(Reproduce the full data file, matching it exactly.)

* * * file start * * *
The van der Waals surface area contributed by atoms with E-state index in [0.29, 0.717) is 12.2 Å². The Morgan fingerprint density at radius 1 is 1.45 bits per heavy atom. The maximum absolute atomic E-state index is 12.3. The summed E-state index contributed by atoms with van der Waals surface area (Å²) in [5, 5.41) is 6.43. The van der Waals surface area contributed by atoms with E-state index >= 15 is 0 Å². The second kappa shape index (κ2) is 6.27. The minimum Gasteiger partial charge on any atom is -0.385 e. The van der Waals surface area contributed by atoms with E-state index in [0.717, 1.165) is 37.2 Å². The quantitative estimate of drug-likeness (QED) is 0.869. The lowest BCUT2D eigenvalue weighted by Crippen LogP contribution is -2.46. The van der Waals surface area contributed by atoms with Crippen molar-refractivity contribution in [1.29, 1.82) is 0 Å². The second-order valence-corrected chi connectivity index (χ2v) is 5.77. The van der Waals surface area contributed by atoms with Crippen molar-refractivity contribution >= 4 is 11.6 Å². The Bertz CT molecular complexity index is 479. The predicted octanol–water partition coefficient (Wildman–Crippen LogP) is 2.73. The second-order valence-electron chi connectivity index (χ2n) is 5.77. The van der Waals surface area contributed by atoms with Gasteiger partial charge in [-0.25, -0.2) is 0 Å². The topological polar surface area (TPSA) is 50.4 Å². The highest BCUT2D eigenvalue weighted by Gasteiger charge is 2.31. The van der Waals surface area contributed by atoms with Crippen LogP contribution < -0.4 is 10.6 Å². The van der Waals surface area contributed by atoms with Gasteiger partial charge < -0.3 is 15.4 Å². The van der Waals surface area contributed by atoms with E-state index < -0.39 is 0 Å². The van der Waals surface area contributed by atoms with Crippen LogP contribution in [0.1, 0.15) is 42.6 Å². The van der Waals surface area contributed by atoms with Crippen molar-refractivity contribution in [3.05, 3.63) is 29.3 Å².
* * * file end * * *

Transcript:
The van der Waals surface area contributed by atoms with E-state index in [0.29, 0.717) is 12.2 Å². The Morgan fingerprint density at radius 1 is 1.45 bits per heavy atom. The maximum absolute atomic E-state index is 12.3. The summed E-state index contributed by atoms with van der Waals surface area (Å²) in [5, 5.41) is 6.43. The van der Waals surface area contributed by atoms with E-state index >= 15 is 0 Å². The second kappa shape index (κ2) is 6.27. The minimum Gasteiger partial charge on any atom is -0.385 e. The van der Waals surface area contributed by atoms with E-state index in [0.717, 1.165) is 37.2 Å². The quantitative estimate of drug-likeness (QED) is 0.869. The lowest BCUT2D eigenvalue weighted by Crippen LogP contribution is -2.46. The van der Waals surface area contributed by atoms with Crippen molar-refractivity contribution in [1.29, 1.82) is 0 Å². The second-order valence-corrected chi connectivity index (χ2v) is 5.77. The van der Waals surface area contributed by atoms with Crippen molar-refractivity contribution >= 4 is 11.6 Å². The Bertz CT molecular complexity index is 479. The predicted octanol–water partition coefficient (Wildman–Crippen LogP) is 2.73. The second-order valence-electron chi connectivity index (χ2n) is 5.77. The van der Waals surface area contributed by atoms with Gasteiger partial charge in [-0.25, -0.2) is 0 Å². The topological polar surface area (TPSA) is 50.4 Å². The highest BCUT2D eigenvalue weighted by Gasteiger charge is 2.31. The van der Waals surface area contributed by atoms with Crippen LogP contribution < -0.4 is 10.6 Å². The van der Waals surface area contributed by atoms with Gasteiger partial charge < -0.3 is 15.4 Å². The van der Waals surface area contributed by atoms with E-state index < -0.39 is 0 Å². The van der Waals surface area contributed by atoms with Crippen LogP contribution in [0.1, 0.15) is 42.6 Å². The van der Waals surface area contributed by atoms with Crippen molar-refractivity contribution in [3.05, 3.63) is 29.3 Å².